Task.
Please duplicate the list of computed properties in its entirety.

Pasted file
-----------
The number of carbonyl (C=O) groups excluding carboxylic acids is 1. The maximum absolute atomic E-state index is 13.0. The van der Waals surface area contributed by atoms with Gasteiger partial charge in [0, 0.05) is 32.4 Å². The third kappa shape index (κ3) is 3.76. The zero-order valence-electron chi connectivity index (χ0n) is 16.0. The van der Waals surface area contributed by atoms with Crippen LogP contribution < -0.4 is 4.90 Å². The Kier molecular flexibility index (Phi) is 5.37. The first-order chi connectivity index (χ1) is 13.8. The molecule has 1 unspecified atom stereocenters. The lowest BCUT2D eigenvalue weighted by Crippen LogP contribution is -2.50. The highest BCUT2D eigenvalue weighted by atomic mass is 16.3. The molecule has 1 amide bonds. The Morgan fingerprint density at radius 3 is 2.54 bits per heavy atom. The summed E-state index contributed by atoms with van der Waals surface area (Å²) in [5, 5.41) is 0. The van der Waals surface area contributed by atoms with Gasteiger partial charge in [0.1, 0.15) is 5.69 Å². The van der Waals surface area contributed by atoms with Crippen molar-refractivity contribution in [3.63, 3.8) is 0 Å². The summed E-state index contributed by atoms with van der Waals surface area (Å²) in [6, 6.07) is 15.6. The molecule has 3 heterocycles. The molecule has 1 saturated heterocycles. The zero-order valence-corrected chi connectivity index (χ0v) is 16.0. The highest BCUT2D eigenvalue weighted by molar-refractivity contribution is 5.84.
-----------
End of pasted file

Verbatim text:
The number of carbonyl (C=O) groups excluding carboxylic acids is 1. The maximum absolute atomic E-state index is 13.0. The van der Waals surface area contributed by atoms with Gasteiger partial charge in [0, 0.05) is 32.4 Å². The third kappa shape index (κ3) is 3.76. The zero-order valence-electron chi connectivity index (χ0n) is 16.0. The van der Waals surface area contributed by atoms with Crippen LogP contribution < -0.4 is 4.90 Å². The Kier molecular flexibility index (Phi) is 5.37. The first-order chi connectivity index (χ1) is 13.8. The molecule has 1 unspecified atom stereocenters. The lowest BCUT2D eigenvalue weighted by Crippen LogP contribution is -2.50. The highest BCUT2D eigenvalue weighted by atomic mass is 16.3. The molecule has 1 amide bonds. The Morgan fingerprint density at radius 3 is 2.54 bits per heavy atom. The summed E-state index contributed by atoms with van der Waals surface area (Å²) in [5, 5.41) is 0. The van der Waals surface area contributed by atoms with Gasteiger partial charge in [0.1, 0.15) is 5.69 Å². The van der Waals surface area contributed by atoms with Crippen molar-refractivity contribution in [3.63, 3.8) is 0 Å². The summed E-state index contributed by atoms with van der Waals surface area (Å²) in [6, 6.07) is 15.6. The molecule has 3 heterocycles. The molecule has 1 saturated heterocycles. The zero-order valence-corrected chi connectivity index (χ0v) is 16.0. The highest BCUT2D eigenvalue weighted by molar-refractivity contribution is 5.84.